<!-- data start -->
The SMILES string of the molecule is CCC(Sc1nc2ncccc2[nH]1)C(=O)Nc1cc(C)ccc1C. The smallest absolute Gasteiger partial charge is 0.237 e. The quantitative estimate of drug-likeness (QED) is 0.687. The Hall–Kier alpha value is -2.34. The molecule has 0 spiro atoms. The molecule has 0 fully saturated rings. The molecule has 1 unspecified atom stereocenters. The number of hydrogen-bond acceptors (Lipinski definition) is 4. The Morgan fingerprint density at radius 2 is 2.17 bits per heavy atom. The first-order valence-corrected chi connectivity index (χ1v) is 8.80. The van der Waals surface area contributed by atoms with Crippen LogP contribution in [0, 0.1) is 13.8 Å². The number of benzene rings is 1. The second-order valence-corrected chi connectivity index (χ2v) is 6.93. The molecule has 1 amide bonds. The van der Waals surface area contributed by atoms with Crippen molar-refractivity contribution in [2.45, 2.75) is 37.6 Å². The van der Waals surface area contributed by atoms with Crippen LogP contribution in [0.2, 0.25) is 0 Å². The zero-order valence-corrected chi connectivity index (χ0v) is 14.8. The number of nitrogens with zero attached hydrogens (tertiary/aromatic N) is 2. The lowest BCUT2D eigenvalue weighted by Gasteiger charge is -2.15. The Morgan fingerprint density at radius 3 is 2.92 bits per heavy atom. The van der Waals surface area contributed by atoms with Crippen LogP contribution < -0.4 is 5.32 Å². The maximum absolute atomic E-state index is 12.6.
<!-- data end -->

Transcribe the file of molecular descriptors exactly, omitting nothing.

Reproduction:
The SMILES string of the molecule is CCC(Sc1nc2ncccc2[nH]1)C(=O)Nc1cc(C)ccc1C. The smallest absolute Gasteiger partial charge is 0.237 e. The quantitative estimate of drug-likeness (QED) is 0.687. The Hall–Kier alpha value is -2.34. The molecule has 0 spiro atoms. The molecule has 0 fully saturated rings. The molecule has 1 unspecified atom stereocenters. The number of hydrogen-bond acceptors (Lipinski definition) is 4. The Morgan fingerprint density at radius 2 is 2.17 bits per heavy atom. The first-order valence-corrected chi connectivity index (χ1v) is 8.80. The van der Waals surface area contributed by atoms with Crippen LogP contribution in [0, 0.1) is 13.8 Å². The number of benzene rings is 1. The second-order valence-corrected chi connectivity index (χ2v) is 6.93. The molecule has 1 amide bonds. The van der Waals surface area contributed by atoms with Crippen molar-refractivity contribution in [2.45, 2.75) is 37.6 Å². The van der Waals surface area contributed by atoms with Crippen LogP contribution in [0.2, 0.25) is 0 Å². The zero-order valence-corrected chi connectivity index (χ0v) is 14.8. The number of nitrogens with zero attached hydrogens (tertiary/aromatic N) is 2. The lowest BCUT2D eigenvalue weighted by Gasteiger charge is -2.15. The Morgan fingerprint density at radius 3 is 2.92 bits per heavy atom. The van der Waals surface area contributed by atoms with Crippen LogP contribution < -0.4 is 5.32 Å². The maximum absolute atomic E-state index is 12.6.